Ghaari is a famous sweet dish from Surat made on the day of Chandi Padvo (the last full moon day of the Hindu calendar). The dish is made of all-purpose flour stuffed with dry fruits, mawa or thickened milk, and sugar. It is bound using gram flour and deep-fried in pure ghee. The dish is then allowed to cool and again submerged fully in ghee so that a thick layer of the butter forms around it.
All in all, Surti cuisine is elaborate, clever and gives you massive hits of flavour every time you take a bite of the dishes in its repertoire!
The biggest city in Gujarat and former capital, Ahmedabad is definitely one of the state’s foodie hotspots. Street food culture is rampant here, and you can find some delightful snacks and quick bites along with a plethora of mouth-watering sweets in every nook and cranny of this city. The menu includes golas or snow cones dipped in a colourful and lip-smacking variety of syrups, especially popular in the summer.
Another crowd favourite is the jalebi – all-purpose flour deep-fried in a spiralling, almost pretzel-like style and dipped in sugar syrup.
In terms of savoury dishes, there is the dhokla, a light airy snack made of either rice or gram flour, which is steamed, then sprinkled with coriander leaves, coconut shavings and served with a mint-based chutney. There is a similar dish called khandvi, also made of gram flour batter, which is cooked to a thick paste and then spread out and rolled. It is also served with chutney.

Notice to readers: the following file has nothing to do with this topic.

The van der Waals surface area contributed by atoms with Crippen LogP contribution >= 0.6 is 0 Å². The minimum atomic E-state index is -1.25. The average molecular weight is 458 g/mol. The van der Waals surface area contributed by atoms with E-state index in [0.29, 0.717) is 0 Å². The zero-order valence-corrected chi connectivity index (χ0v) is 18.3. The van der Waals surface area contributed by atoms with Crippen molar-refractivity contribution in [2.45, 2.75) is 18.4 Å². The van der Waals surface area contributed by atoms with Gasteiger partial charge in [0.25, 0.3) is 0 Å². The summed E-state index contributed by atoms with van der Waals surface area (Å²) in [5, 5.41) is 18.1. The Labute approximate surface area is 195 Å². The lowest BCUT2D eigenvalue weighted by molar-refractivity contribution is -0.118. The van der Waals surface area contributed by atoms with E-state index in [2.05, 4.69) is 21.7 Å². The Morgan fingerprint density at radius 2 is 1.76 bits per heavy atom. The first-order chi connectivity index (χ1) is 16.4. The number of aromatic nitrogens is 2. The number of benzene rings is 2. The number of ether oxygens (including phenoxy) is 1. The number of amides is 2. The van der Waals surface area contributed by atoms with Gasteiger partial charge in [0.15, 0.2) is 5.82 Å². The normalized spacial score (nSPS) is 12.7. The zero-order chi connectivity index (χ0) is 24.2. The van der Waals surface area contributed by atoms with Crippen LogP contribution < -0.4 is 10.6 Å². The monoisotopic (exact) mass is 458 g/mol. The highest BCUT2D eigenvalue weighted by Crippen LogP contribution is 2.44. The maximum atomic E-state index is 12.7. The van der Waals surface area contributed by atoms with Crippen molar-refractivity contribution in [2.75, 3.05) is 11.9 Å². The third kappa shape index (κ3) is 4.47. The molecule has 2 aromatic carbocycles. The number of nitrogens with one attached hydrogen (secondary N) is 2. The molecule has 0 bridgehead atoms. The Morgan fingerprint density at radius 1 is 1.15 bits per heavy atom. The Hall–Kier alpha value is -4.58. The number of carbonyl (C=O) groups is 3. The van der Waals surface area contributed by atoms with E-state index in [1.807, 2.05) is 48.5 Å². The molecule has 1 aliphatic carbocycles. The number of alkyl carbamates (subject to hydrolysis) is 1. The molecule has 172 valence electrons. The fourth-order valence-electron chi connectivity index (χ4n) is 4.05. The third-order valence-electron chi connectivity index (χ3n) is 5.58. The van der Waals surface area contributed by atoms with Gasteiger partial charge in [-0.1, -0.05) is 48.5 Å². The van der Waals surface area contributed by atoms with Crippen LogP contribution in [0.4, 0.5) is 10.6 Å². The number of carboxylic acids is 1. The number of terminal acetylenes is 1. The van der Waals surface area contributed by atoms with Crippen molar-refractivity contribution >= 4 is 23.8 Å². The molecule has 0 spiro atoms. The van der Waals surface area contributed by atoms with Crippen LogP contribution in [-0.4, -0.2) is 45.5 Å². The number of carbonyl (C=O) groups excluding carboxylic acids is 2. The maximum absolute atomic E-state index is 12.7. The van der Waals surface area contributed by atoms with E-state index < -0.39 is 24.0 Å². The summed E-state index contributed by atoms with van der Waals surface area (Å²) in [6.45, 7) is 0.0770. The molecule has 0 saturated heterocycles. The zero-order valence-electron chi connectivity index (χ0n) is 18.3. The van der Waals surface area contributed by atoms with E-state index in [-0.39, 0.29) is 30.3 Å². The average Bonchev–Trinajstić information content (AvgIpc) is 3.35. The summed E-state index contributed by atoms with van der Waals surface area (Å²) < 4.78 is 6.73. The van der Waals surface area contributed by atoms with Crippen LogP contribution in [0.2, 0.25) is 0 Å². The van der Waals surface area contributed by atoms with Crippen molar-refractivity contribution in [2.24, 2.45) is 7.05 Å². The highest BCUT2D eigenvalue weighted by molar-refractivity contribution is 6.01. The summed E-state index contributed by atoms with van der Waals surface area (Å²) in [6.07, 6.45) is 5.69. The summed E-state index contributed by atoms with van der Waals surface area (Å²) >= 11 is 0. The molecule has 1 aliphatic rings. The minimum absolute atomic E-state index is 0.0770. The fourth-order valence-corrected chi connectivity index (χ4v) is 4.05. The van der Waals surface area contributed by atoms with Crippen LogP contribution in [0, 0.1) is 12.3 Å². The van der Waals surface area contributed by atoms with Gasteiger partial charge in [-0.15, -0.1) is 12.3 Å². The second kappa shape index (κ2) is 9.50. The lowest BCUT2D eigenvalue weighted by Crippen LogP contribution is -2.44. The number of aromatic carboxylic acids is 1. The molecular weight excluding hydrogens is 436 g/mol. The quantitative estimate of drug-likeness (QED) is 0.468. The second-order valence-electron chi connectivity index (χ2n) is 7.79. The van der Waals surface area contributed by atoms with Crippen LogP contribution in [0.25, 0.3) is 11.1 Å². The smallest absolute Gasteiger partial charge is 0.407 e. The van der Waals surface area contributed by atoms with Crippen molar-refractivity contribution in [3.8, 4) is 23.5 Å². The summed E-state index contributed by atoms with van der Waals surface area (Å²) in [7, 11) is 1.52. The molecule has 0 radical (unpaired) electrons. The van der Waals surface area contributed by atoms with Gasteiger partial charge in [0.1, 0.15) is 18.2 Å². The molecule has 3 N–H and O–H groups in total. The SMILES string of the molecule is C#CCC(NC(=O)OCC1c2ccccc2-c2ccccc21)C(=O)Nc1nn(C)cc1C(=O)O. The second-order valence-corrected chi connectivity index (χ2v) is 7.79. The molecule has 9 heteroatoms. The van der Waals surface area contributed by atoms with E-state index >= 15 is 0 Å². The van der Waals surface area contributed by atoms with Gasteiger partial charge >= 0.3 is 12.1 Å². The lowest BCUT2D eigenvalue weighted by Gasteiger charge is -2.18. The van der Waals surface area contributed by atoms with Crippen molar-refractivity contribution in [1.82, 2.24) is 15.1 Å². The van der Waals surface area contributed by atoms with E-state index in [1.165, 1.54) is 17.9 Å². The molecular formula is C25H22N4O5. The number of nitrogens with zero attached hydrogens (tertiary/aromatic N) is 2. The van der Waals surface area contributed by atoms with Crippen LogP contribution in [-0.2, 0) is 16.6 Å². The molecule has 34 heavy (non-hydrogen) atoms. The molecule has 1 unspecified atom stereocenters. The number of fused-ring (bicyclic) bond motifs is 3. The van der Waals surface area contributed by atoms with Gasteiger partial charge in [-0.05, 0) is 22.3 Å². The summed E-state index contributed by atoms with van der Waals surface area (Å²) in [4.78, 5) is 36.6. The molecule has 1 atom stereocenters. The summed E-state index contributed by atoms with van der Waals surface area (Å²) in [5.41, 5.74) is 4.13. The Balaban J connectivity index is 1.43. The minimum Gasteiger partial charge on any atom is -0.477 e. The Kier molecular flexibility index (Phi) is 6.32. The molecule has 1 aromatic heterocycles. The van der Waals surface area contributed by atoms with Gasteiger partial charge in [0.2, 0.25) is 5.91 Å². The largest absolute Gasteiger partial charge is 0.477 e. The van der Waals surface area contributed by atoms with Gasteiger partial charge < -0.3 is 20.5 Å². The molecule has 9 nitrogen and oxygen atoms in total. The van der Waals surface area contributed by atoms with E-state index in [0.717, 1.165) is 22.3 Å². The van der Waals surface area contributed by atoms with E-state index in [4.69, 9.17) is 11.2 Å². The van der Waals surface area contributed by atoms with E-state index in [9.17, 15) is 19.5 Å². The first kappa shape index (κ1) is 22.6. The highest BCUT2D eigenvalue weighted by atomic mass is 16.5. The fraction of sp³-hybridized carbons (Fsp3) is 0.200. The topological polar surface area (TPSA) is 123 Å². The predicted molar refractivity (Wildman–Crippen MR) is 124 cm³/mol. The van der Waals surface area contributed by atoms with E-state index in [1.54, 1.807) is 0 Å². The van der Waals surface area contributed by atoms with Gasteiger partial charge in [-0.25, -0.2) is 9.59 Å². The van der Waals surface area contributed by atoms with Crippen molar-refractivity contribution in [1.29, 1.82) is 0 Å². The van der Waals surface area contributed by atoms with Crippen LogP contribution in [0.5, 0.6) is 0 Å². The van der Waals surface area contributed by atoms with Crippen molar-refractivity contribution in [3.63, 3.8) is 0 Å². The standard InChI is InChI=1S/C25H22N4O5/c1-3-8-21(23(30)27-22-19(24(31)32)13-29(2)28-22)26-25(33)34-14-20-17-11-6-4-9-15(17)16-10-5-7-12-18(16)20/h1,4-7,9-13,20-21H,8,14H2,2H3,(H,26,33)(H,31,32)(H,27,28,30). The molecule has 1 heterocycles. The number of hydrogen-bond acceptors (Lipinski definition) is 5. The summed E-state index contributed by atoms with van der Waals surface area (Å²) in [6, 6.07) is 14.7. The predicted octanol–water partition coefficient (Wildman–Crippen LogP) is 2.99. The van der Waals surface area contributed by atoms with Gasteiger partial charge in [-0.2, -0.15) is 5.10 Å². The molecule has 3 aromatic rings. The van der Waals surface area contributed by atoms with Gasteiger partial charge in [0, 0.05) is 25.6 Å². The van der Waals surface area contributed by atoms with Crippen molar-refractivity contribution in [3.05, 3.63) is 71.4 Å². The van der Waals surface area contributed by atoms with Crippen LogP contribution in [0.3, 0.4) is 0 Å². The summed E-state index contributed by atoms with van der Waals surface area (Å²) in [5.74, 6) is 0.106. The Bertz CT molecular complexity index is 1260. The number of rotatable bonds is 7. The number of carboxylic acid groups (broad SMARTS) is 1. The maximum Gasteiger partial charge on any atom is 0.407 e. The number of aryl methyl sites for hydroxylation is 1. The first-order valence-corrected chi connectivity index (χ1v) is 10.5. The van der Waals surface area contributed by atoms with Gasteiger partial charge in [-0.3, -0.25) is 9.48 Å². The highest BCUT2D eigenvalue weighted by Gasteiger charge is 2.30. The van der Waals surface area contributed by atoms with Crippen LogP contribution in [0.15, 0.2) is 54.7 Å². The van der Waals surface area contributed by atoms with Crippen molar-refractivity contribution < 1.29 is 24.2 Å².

There is also a rice-based dish called Amdavadi pulao, which is made by mixing cooked vegetables with rice, but unlike everywhere else in India, this dish has a sweet aftertaste.
The cliché of all Gujarati food being sweet can most certainly be blamed on Amdavadi cuisine, and the people of the city wouldn’t have it any other way!
The dry, arid region of Kutch plays host to some individual dishes as well. A lack of leafy green vege-tables dictates the food choices in the region. You can’t talk about famous Kutchi dishes without mentioning the dabeli. The dabeli is essentially street food where pao or bread roll is stuffed with a filling made with potato, a paste made with tamarind, jaggery and date, and masala. This bread is pan-roasted and then topped with sev, onion, spicy peanuts, and pomegranate seeds. Traditionally dabeli bread is also swathed with a garlic-based chutney before roasting.
Other popular Kutchi dishes include bajra na rotla or Indian flat bread made of pearl millet, traditionally served with either the aforementioned ringna no oroh, or curd and garlic chutney. Khaja, a dessert reminiscent of baklava is also made here. It is prepared using refined flour, mawa, and oil, deep-fried and then dipped in sugar syrup.
When you are working with limited ingredients, it takes a particular brand of culinary genius to extract interesting and absorbing flavours out of them. The cooking of Kutch pays testimony to this trait with the adaptability and innovation showcased in its portfolio of dishes.